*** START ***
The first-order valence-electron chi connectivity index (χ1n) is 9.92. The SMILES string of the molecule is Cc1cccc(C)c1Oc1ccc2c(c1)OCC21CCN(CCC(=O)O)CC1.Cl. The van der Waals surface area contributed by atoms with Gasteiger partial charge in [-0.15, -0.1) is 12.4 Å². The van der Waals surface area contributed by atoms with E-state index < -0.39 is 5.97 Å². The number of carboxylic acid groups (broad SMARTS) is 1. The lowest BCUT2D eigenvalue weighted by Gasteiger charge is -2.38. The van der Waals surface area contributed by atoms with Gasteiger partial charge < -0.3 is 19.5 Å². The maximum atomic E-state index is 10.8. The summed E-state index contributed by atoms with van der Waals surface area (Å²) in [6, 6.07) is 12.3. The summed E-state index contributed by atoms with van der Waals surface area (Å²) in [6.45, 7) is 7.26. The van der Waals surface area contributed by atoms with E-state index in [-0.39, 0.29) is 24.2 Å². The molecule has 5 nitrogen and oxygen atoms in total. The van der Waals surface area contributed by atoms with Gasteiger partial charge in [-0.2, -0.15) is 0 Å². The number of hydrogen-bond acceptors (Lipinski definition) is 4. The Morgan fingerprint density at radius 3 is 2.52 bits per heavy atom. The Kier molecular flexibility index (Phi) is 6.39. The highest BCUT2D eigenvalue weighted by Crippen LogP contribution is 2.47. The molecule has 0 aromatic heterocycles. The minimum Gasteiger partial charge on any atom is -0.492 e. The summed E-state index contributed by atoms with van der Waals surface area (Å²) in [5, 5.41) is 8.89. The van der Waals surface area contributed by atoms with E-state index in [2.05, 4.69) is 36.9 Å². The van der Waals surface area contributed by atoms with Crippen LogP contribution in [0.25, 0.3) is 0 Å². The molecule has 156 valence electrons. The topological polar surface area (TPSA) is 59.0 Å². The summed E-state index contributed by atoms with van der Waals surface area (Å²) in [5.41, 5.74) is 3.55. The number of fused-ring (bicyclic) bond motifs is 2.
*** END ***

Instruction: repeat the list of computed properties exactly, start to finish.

The first-order valence-electron chi connectivity index (χ1n) is 9.92. The SMILES string of the molecule is Cc1cccc(C)c1Oc1ccc2c(c1)OCC21CCN(CCC(=O)O)CC1.Cl. The van der Waals surface area contributed by atoms with Gasteiger partial charge in [-0.15, -0.1) is 12.4 Å². The van der Waals surface area contributed by atoms with E-state index < -0.39 is 5.97 Å². The number of carboxylic acid groups (broad SMARTS) is 1. The lowest BCUT2D eigenvalue weighted by Gasteiger charge is -2.38. The van der Waals surface area contributed by atoms with Gasteiger partial charge < -0.3 is 19.5 Å². The maximum atomic E-state index is 10.8. The summed E-state index contributed by atoms with van der Waals surface area (Å²) in [6, 6.07) is 12.3. The summed E-state index contributed by atoms with van der Waals surface area (Å²) in [6.45, 7) is 7.26. The van der Waals surface area contributed by atoms with E-state index in [-0.39, 0.29) is 24.2 Å². The molecule has 5 nitrogen and oxygen atoms in total. The van der Waals surface area contributed by atoms with Gasteiger partial charge in [-0.2, -0.15) is 0 Å². The number of hydrogen-bond acceptors (Lipinski definition) is 4. The Morgan fingerprint density at radius 3 is 2.52 bits per heavy atom. The Kier molecular flexibility index (Phi) is 6.39. The highest BCUT2D eigenvalue weighted by Crippen LogP contribution is 2.47. The molecule has 0 aromatic heterocycles. The minimum Gasteiger partial charge on any atom is -0.492 e. The summed E-state index contributed by atoms with van der Waals surface area (Å²) in [5, 5.41) is 8.89. The van der Waals surface area contributed by atoms with E-state index in [2.05, 4.69) is 36.9 Å². The van der Waals surface area contributed by atoms with Crippen LogP contribution in [0.25, 0.3) is 0 Å². The molecule has 156 valence electrons. The topological polar surface area (TPSA) is 59.0 Å². The summed E-state index contributed by atoms with van der Waals surface area (Å²) in [5.41, 5.74) is 3.55. The number of fused-ring (bicyclic) bond motifs is 2.